Many offices have Halloween celebrations, and SAP is not an exception. On Halloween they usually have a team costume competition, where teams dress up in thematically matching outfits, for example, our legal team became a police department, while a team next to us were cosplaying a box of crayons. You think your Halloween celebrations are crazy? Well, are they “I am arresting Marshmello for breaking the law” crazy?
It is important to mention the flexible schedule that allows interns to engage with each other and participate in all the events. There are no tight timeframes where one needs to be in the office and when they can leave. As long as you are there when you are needed, present for the meetings, and get your job done, you can do pretty much anything. This is where you see how much SAP culture relies on personal responsibility. You are not treated as a “kid”, or in any way, a “lower-ranked” employee. You are expected to be able to manage your time and tasks, engage with colleagues in discussions and make critical decisions in your work. Even the dress code says, “Dress up the way you wish to be perceived”. This aspect of SAP culture is also reflected in how questions are asked. Though questions are always welcome, before asking anything you are expected to do your best researching and learning on your own, so by the time you approach your supervisor, you not only have a question in mind, but also a list of potential solutions that you can discuss with them. Though this might come as a challenge, I always find myself appreciating the respect that this unspoken rule conveys. You are treated as an intelligent full-time employee, with no discount on your age or lack of experience. High expectations lead to increased effort and more effective output, which helps you grow personally and professionally.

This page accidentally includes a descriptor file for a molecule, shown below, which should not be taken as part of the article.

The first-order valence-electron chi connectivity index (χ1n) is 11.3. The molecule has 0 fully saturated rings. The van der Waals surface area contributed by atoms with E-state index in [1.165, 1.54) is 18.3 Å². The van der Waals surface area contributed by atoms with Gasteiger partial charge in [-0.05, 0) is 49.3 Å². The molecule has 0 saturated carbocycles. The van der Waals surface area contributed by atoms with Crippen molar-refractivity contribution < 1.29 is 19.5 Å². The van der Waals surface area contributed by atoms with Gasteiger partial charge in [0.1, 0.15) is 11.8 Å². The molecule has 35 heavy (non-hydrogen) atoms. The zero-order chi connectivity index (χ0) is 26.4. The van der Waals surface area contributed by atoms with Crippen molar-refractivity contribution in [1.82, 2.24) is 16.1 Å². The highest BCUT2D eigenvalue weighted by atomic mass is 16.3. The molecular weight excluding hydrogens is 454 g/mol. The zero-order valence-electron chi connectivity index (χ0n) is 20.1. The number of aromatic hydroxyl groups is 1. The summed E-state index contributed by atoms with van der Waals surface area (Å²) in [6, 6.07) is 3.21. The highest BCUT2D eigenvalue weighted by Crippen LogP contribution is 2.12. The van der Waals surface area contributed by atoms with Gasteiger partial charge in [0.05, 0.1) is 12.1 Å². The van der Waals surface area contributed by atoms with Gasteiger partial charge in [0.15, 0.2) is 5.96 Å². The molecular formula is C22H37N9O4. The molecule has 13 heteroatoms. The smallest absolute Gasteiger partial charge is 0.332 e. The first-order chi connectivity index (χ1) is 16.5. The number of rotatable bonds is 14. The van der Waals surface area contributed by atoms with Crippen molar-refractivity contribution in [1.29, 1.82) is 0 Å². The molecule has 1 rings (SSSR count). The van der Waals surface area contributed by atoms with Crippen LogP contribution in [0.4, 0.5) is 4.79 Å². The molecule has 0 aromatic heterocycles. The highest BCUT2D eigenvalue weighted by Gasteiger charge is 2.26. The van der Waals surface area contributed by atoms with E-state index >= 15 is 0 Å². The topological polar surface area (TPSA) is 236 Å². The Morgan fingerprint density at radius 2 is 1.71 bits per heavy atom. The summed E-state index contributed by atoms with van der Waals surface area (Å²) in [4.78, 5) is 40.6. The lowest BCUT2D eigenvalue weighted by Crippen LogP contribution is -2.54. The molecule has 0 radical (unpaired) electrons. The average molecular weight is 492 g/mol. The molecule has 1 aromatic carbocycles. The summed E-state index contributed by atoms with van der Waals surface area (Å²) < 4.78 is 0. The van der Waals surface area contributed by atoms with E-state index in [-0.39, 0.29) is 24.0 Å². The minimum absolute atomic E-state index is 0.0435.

Undoubtedly, the most important part of any organization is the people within it. When it comes to people, it shouldn’t come as a surprise that I had overwhelmingly positive impressions or anyone I met, regardless of their position or specialty. SAP actively engages its employees to promote the entrepreneurial spirit, foster creativity and build lasting relationships, which is evident from my interactions in the office. People always try to help each other out, are ready to meet to discuss the nature of their work if you might be interested in their position, go out for lunch and sometimes even have home parties. SAP is a great place to meet people from whom you can learn, and with whom you can collaborate and build a solid network to kickstart your career.
So, is SAP a good place to work at? I’ll let you decide. My opinion should be evident by now anyway. I am enormously grateful that I was able to get this opportunity and experience the joy of working in such a wonderful place. Getting in might be difficult, but well worth the effort. Working at SAP is undoubtedly a great milestone for anyone’s career and I could not recommend it more.
Alexander is a 4th-year student at Beedie, concentrating in MIS and Operations Management. He transferred to SFU from Fraser International College, where he acquired lots of volunteering experience in the managerial positions of mentorship and peer education programs. These experiences, combined with multiple school projects allowed him to get several co-op positions in reputable Vancouver companies. Alexander is using his internships to discover his passion in the field of business, taking on roles of a Business Analyst, Project Coordinator, Licensing Compliance Specialist etc.